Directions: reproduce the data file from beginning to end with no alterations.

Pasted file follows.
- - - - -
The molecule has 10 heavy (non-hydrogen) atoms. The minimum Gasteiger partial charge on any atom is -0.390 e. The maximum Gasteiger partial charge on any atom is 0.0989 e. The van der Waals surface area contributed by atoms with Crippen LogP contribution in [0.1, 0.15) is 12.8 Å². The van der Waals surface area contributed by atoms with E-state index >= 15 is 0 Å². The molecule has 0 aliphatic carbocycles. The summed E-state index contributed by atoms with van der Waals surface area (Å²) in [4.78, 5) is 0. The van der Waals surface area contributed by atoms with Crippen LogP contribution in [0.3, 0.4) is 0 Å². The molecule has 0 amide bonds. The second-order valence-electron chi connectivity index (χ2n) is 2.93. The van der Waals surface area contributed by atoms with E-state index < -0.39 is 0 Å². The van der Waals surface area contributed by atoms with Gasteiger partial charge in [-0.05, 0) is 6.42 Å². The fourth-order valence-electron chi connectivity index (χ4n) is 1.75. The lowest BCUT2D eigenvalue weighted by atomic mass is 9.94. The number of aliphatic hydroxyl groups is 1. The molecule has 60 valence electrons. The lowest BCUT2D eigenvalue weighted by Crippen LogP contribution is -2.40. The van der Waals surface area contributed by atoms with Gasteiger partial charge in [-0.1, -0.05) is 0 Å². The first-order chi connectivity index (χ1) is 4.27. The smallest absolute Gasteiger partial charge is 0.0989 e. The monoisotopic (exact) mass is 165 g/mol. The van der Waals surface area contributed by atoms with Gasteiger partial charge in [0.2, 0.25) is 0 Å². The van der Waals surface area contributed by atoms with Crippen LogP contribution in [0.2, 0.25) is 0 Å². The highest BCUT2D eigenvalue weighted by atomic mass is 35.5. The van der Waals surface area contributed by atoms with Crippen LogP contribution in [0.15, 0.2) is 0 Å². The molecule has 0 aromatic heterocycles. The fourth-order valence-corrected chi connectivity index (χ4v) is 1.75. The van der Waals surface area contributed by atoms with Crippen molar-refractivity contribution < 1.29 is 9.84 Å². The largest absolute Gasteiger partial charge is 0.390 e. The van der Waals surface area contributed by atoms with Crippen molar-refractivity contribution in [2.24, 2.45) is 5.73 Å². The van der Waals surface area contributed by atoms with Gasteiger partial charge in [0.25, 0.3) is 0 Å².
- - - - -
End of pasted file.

The molecule has 10 heavy (non-hydrogen) atoms. The minimum Gasteiger partial charge on any atom is -0.390 e. The maximum Gasteiger partial charge on any atom is 0.0989 e. The van der Waals surface area contributed by atoms with Crippen LogP contribution in [0.1, 0.15) is 12.8 Å². The van der Waals surface area contributed by atoms with E-state index >= 15 is 0 Å². The molecule has 0 aliphatic carbocycles. The summed E-state index contributed by atoms with van der Waals surface area (Å²) in [4.78, 5) is 0. The van der Waals surface area contributed by atoms with Crippen LogP contribution in [0.3, 0.4) is 0 Å². The molecule has 0 amide bonds. The second-order valence-electron chi connectivity index (χ2n) is 2.93. The van der Waals surface area contributed by atoms with E-state index < -0.39 is 0 Å². The van der Waals surface area contributed by atoms with Gasteiger partial charge in [-0.05, 0) is 6.42 Å². The fourth-order valence-electron chi connectivity index (χ4n) is 1.75. The lowest BCUT2D eigenvalue weighted by atomic mass is 9.94. The number of aliphatic hydroxyl groups is 1. The molecule has 60 valence electrons. The lowest BCUT2D eigenvalue weighted by Crippen LogP contribution is -2.40. The van der Waals surface area contributed by atoms with Gasteiger partial charge in [-0.1, -0.05) is 0 Å². The first-order chi connectivity index (χ1) is 4.27. The smallest absolute Gasteiger partial charge is 0.0989 e. The monoisotopic (exact) mass is 165 g/mol. The van der Waals surface area contributed by atoms with Gasteiger partial charge in [0.2, 0.25) is 0 Å². The van der Waals surface area contributed by atoms with Crippen LogP contribution in [0.2, 0.25) is 0 Å². The highest BCUT2D eigenvalue weighted by atomic mass is 35.5. The van der Waals surface area contributed by atoms with Crippen LogP contribution in [0.15, 0.2) is 0 Å². The molecule has 0 aromatic heterocycles. The fourth-order valence-corrected chi connectivity index (χ4v) is 1.75. The van der Waals surface area contributed by atoms with Crippen molar-refractivity contribution < 1.29 is 9.84 Å². The largest absolute Gasteiger partial charge is 0.390 e. The van der Waals surface area contributed by atoms with Crippen molar-refractivity contribution in [2.24, 2.45) is 5.73 Å². The van der Waals surface area contributed by atoms with Gasteiger partial charge in [0.25, 0.3) is 0 Å².